With characteristic enthusiasm for her hobby, Ann Christensen explains that you can easily get hooked on animal tracking. Finding out what was moving around the night before isn’t just fun, Ann explains, “it’s a lot like bird-watching, but easier—the tracks don’t move!”
For the past few years, Ann and fellow naturalist Cathy Baer have led animal tracking workshops through Ketchum’s Environmental Resource Center (ERC). Interested people don snowshoes to tromp through the snow, heads down, attention directed toward the ground. Aided by Ann and Cathy’s experienced tracking skills, the groups are sure to stumble upon the marks of various critters. It’s a different way of looking at the world, and participants are surprised and excited at what they discover.
The early part of winter is an especially good time for finding tracks because deep snow and predators haven’t yet killed the smaller animals or forced them beneath the snow. The ERC tracking workshops cover the entire season, beginning in December and continuing until early March.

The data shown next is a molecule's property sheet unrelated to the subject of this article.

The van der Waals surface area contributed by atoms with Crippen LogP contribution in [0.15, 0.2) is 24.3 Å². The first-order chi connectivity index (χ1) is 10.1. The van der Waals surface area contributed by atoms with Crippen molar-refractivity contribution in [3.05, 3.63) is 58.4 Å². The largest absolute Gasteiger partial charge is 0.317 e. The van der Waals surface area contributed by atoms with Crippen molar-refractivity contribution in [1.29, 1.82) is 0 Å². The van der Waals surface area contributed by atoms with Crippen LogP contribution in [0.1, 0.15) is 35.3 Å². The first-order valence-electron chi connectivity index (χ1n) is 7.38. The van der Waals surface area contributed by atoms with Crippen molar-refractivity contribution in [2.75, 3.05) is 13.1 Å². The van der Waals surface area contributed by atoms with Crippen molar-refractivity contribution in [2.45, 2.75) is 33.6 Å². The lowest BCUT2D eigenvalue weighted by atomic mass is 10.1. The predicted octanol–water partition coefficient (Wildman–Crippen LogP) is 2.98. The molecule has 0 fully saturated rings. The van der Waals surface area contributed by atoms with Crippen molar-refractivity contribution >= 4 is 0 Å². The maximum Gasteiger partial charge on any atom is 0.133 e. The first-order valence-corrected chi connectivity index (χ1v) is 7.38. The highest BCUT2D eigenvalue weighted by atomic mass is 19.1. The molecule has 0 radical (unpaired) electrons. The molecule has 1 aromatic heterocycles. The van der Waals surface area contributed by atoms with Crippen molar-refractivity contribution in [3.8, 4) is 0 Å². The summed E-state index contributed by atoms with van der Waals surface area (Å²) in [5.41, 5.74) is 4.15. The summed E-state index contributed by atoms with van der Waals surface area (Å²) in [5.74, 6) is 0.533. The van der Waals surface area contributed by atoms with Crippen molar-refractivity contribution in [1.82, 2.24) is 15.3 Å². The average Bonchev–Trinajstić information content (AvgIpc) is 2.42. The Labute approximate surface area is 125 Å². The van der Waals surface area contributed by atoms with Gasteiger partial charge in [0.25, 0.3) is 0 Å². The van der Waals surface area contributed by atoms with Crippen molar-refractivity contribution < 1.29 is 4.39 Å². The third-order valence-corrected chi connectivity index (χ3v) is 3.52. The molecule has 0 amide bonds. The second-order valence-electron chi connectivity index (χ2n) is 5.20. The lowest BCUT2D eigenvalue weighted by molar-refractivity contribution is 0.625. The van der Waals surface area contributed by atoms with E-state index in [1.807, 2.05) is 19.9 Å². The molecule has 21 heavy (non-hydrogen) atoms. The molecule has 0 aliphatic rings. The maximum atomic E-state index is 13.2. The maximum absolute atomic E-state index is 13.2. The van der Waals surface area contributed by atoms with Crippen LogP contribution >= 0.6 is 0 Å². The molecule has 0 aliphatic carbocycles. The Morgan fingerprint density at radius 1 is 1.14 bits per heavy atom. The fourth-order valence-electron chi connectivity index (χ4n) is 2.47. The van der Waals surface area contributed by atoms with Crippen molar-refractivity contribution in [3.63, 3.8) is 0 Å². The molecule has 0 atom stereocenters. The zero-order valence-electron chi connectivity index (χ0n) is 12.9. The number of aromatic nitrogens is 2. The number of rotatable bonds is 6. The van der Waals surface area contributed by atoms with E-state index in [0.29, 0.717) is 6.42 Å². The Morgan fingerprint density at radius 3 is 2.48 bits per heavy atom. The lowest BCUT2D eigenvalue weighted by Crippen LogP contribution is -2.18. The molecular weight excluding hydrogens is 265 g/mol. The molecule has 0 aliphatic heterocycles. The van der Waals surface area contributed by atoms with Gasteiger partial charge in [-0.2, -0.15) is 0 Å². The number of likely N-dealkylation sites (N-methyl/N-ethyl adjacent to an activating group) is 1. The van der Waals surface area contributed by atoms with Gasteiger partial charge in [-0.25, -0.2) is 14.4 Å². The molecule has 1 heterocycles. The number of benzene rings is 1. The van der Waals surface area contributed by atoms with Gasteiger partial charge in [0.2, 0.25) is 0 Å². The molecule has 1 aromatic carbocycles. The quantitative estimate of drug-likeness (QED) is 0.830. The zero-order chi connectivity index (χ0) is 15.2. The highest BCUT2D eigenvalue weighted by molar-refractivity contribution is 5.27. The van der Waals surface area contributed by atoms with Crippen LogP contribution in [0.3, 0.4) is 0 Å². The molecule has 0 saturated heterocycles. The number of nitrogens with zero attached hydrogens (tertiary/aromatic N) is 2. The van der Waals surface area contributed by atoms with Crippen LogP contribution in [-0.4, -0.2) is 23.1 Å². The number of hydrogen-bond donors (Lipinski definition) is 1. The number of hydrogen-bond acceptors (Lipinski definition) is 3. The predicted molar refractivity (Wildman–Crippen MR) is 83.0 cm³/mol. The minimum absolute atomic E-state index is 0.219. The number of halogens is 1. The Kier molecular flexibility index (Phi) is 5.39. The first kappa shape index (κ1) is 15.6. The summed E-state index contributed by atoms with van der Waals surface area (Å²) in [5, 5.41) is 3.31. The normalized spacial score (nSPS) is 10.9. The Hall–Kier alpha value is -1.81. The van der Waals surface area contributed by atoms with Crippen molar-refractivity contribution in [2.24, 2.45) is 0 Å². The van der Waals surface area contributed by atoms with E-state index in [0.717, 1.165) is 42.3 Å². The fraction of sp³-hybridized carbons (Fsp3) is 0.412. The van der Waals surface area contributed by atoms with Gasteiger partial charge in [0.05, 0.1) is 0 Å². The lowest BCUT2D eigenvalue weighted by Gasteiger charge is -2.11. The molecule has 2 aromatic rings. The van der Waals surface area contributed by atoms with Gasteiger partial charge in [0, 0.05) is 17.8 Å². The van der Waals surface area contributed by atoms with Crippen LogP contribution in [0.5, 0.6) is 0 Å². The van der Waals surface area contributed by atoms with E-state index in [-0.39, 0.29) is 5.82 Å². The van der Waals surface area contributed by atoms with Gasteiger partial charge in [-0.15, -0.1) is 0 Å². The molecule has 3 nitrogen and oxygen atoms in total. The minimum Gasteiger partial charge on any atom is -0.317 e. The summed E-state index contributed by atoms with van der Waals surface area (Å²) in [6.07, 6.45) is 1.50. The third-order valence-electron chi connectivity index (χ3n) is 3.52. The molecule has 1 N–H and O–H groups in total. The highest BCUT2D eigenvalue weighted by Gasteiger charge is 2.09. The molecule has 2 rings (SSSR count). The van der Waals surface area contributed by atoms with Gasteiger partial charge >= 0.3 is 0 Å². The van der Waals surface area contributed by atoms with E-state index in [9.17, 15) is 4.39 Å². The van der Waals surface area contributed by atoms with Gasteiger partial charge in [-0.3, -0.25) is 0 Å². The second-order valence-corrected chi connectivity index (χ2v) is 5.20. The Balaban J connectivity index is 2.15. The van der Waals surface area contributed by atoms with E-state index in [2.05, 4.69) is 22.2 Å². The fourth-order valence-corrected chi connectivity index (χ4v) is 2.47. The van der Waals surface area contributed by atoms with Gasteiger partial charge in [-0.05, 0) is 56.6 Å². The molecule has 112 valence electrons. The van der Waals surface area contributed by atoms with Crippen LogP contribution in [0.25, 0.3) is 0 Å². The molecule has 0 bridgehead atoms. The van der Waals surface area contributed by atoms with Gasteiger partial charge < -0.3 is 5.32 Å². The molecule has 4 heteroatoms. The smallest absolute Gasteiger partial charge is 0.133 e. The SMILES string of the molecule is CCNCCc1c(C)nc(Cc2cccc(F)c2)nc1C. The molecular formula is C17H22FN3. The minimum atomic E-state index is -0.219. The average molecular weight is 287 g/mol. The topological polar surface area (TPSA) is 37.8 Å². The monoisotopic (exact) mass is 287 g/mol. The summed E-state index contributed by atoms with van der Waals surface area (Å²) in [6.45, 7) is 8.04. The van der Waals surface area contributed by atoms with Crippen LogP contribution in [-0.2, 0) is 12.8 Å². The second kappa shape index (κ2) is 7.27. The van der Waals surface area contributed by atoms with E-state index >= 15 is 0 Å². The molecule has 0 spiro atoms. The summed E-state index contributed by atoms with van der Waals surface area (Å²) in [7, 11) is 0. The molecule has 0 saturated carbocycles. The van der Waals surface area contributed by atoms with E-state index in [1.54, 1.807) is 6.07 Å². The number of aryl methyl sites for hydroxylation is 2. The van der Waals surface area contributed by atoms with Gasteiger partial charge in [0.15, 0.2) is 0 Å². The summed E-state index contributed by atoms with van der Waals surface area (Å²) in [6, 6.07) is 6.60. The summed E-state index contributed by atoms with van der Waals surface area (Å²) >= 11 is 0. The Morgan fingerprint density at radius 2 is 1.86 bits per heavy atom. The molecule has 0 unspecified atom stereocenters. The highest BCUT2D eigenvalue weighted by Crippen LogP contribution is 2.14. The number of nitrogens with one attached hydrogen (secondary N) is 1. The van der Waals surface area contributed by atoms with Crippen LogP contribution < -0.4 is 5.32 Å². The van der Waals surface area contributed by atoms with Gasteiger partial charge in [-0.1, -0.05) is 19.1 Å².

The workshops are an ideal Idaho outing for almost everyone: houseguests, children over the age of eight, people who simply love to walk in the woods. It isn’t necessary for participants to be able to snowshoe long distances or at fast speeds. Another option is a private outing, which Ann and Cathy will lead for the price of a donation to the ERC.
Several other classes are available through the ERC. Its “Starry, Starry Night” series offers a chance to stargaze on a winter’s night. In summer, bird walks, medicinal plant workshops, and orienteering classes take place. Classes for children offer firsthand experience with bugs, butterflies, and farm animals.
For more information or to sign up for an upcoming workshop, call the ERC at 208.726.4333 or visit their website at www.ercsv.org.